Tom Ford on Wednesday opened New York Fashion Week in throwback '90s sequin glory, kicking off the spring/summer 2018 season and looking to silence criticism that the bi-annual style fest is losing its mojo.
More than 230,000 people flood America's cultural capital to attend the September and February editions, where hundreds of shows, deals, and parties contribute nearly $900 million a year to the city.
Ford, the 56-year-old, Texan-born, movie-making designer transformed Manhattan's Park Avenue Armory into an intimate, pink runway that hosted A-list guests such as Kim Kardashian, actress Julianne Moore, and 1990s supermodels Cindy Crawford and Helena Christensen.
"I hope it brings in a younger customer," Ford confided to The Business of Fashion website. "It's a bit more modern." "I thought it was really important to have a proper show." Ford sent down the runway models in blush sequin tops, cropped micro hemlines, sharply tailored jackets and body suits with plunging necklines and hip-high cut outs. Colors were neutrals and hot pink.
The show segued immediately into pumping after party to launch his new fragrance "Fucking Fabulous" with buff, shirtless waiters in sports shorts handing out drinks and burgers. Ford told The Business of Fashion it was "a throwback in a way to the spirit" of his collections for Gucci in the 1990s -- the gig that made him famous. His eponymous eyewear, beauty and fashion empire is now reportedly on track to hit retail revenue of nearly 2 billion USD in 2017.
It was a bold start to a fashion week that officially begins Thursday, under a cloud of stellar designers fleeing to Europe, the debate about its relevancy and confusion even about what time of year it is. Raf Simons, the Belgian ex-Christian Dior designer giving Calvin Klein a face lift to rave reviews is the hottest anticipated show with a second collection for the iconic New York house on Thursday.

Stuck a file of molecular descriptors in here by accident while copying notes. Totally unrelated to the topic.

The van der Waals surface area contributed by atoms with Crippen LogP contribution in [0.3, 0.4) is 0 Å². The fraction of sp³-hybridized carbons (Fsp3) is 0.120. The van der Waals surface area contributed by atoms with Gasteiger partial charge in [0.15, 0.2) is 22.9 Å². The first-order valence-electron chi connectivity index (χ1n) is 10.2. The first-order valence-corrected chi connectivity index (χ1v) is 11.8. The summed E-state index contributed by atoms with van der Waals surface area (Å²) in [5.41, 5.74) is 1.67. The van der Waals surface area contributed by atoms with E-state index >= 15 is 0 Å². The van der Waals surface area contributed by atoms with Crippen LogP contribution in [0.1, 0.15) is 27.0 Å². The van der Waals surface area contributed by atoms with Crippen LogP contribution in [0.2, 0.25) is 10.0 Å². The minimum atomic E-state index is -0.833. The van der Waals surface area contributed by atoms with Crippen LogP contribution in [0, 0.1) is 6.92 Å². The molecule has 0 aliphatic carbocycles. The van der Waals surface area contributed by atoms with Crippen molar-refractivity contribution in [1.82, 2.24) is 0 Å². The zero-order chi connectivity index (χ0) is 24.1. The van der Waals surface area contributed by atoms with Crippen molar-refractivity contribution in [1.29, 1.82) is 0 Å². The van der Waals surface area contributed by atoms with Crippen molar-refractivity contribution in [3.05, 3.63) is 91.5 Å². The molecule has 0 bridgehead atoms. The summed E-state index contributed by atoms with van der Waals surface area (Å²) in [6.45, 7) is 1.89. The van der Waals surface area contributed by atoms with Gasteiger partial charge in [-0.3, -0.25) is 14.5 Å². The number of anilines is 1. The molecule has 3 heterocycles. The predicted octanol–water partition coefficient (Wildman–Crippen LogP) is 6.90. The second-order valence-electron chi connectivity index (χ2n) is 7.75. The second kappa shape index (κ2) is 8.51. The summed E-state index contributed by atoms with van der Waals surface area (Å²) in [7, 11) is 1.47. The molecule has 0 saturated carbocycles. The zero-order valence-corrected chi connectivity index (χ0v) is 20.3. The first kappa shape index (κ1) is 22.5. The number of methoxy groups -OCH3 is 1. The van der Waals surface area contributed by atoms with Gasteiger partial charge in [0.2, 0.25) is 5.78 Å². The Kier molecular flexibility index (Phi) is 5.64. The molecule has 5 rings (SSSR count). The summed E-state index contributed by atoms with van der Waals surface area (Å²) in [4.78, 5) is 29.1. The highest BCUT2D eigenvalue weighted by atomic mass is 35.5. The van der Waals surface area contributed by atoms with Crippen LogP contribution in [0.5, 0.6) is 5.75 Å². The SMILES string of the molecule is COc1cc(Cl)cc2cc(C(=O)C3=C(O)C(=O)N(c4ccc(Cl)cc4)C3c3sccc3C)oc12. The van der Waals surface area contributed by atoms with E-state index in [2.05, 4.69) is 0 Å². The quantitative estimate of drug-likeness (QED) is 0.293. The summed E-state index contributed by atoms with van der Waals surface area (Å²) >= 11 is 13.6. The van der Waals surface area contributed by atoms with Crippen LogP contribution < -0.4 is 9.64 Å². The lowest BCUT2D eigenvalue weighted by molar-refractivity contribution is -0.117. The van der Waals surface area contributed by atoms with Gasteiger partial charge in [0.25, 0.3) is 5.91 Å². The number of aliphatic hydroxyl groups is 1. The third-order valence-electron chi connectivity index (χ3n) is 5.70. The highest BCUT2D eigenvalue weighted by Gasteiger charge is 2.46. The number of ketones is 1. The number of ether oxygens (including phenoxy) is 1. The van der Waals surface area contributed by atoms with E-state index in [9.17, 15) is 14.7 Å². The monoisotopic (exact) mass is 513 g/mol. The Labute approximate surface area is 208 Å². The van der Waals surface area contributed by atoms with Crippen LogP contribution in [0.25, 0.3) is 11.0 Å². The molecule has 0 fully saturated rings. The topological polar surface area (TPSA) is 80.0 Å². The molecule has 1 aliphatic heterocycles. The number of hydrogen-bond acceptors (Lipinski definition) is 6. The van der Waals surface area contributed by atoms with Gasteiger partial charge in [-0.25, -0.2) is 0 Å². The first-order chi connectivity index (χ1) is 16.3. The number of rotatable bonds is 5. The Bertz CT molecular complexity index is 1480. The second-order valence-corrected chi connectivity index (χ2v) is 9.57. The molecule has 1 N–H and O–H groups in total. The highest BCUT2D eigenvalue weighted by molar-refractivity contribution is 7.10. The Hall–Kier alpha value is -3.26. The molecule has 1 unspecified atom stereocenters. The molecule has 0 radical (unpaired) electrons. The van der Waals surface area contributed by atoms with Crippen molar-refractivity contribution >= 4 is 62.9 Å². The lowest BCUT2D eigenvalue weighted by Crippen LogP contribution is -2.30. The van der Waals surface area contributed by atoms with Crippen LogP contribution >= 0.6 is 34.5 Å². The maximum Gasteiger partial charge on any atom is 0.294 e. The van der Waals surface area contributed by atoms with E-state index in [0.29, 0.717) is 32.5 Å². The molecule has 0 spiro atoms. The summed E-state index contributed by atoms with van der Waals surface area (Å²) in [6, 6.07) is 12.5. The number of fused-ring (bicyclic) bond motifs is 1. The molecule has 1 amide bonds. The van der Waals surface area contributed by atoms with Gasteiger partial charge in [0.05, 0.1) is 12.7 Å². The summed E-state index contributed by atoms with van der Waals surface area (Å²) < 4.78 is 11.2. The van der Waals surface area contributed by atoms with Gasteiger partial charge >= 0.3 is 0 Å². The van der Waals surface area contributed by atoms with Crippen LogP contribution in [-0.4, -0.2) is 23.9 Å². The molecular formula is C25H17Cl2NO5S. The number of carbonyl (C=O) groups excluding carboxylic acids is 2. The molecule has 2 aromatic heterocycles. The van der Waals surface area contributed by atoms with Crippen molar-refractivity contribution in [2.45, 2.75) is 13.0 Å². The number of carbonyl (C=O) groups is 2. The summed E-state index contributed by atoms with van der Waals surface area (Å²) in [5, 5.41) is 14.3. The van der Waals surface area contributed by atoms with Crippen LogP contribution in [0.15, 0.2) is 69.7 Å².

Otherwise here quick highlights in the offing:
Fall back, spring forward?
Officially it's spring/summer 2018, but Ralph Lauren and a clutch of other labels have switched to "see-now, buy-now" which basically means fall/winter and clothes instantly available for purchase. The drive for reform is the desperation to give the millennial market what they want: instant gratification in a social media world where planning wardrobes six months in advance is an anthema. But to what extent its working is up for debate. Tom Ford, who opted for instant fashion for fall 2017, says it's not and has switched back.
No matter how you dress it up, there's a dearth of household names this season. Proenza Schouler, Rodarte, Altuzarra and Thom Browne have fled to Paris, and instant fashion devotee Tommy Hilfiger to London. Some industry insiders herald a time of change, and a chance for younger labels such as Monse or Sies Marjan to shine. Others point to Europe's bolstered reputation for more avant-garde creativity.
Bigger is beautiful
New York leads the way when it comes to more plus-size models treading the runway, the most famous of whom is size 16 Ashley Graham. It comes after dozens of fashion labels in Paris, including Christian Dior and Saint Laurent, pledged on Wednesday to stop using size zero models following scandals about anorexia and mistreatment.
Headline-grabber Rihanna will showcase her Fenty collection with Puma on Sunday. Rap superstar Kanye West is keeping close wraps on his still mysterious sixth installment for urban sportswear brand Yeezy.
In the sticks
US fashion royalty Ralph Lauren is inviting a paired down guest list to the garage housing his collection of rare automobiles in Bedford, New York, followed by a formal black-and-white dress code dinner. It will be quite a trek -- 40 miles (64 kilometers) north of Manhattan -- as the brand prepares to celebrate its 50th anniversary next year.
US designers have long been up in arms over the Trump presidency. Some refuse to dress his wife and politics peppered the runway in February. The Council of Fashion Designers of America is teaming up with the American Civil Liberties Union to campaign against racism after a deadly demonstration attended by neo-Nazis in Virginia last month.
"We want to be on the front line, not the sidelines, to boldly fight to protect our precious rights and freedoms, which has taken on a renewed urgency," said CFDA president and CEO Steven Kolb. To that end a special blue lapel ribbon is being distributed. (AFP)
Photos: Angela Weiss / AFP